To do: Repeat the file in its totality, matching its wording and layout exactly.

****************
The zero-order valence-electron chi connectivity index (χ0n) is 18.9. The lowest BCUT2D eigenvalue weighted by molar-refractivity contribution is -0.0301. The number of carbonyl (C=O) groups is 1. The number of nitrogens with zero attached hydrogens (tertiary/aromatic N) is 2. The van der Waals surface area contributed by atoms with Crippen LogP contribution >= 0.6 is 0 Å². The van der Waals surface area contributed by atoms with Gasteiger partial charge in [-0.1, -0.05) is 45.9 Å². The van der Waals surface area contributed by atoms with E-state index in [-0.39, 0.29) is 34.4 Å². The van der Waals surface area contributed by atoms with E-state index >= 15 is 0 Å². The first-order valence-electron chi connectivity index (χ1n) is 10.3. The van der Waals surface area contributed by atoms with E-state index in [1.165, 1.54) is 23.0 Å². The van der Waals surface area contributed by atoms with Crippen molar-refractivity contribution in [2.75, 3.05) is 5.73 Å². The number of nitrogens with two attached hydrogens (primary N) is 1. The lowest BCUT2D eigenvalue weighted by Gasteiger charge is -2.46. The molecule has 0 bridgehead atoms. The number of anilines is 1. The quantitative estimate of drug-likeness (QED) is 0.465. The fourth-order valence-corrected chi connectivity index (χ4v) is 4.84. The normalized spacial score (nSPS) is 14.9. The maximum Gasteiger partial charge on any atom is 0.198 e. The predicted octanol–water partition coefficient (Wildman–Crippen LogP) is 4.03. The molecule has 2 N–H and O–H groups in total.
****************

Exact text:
The zero-order valence-electron chi connectivity index (χ0n) is 18.9. The lowest BCUT2D eigenvalue weighted by molar-refractivity contribution is -0.0301. The number of carbonyl (C=O) groups is 1. The number of nitrogens with zero attached hydrogens (tertiary/aromatic N) is 2. The van der Waals surface area contributed by atoms with Crippen LogP contribution >= 0.6 is 0 Å². The van der Waals surface area contributed by atoms with Gasteiger partial charge in [-0.1, -0.05) is 45.9 Å². The van der Waals surface area contributed by atoms with E-state index in [-0.39, 0.29) is 34.4 Å². The van der Waals surface area contributed by atoms with E-state index >= 15 is 0 Å². The first-order valence-electron chi connectivity index (χ1n) is 10.3. The van der Waals surface area contributed by atoms with E-state index in [1.165, 1.54) is 23.0 Å². The van der Waals surface area contributed by atoms with Crippen molar-refractivity contribution in [2.75, 3.05) is 5.73 Å². The number of nitrogens with two attached hydrogens (primary N) is 1. The lowest BCUT2D eigenvalue weighted by Gasteiger charge is -2.46. The molecule has 0 bridgehead atoms. The number of anilines is 1. The quantitative estimate of drug-likeness (QED) is 0.465. The fourth-order valence-corrected chi connectivity index (χ4v) is 4.84. The normalized spacial score (nSPS) is 14.9. The maximum Gasteiger partial charge on any atom is 0.198 e. The predicted octanol–water partition coefficient (Wildman–Crippen LogP) is 4.03. The molecule has 2 N–H and O–H groups in total.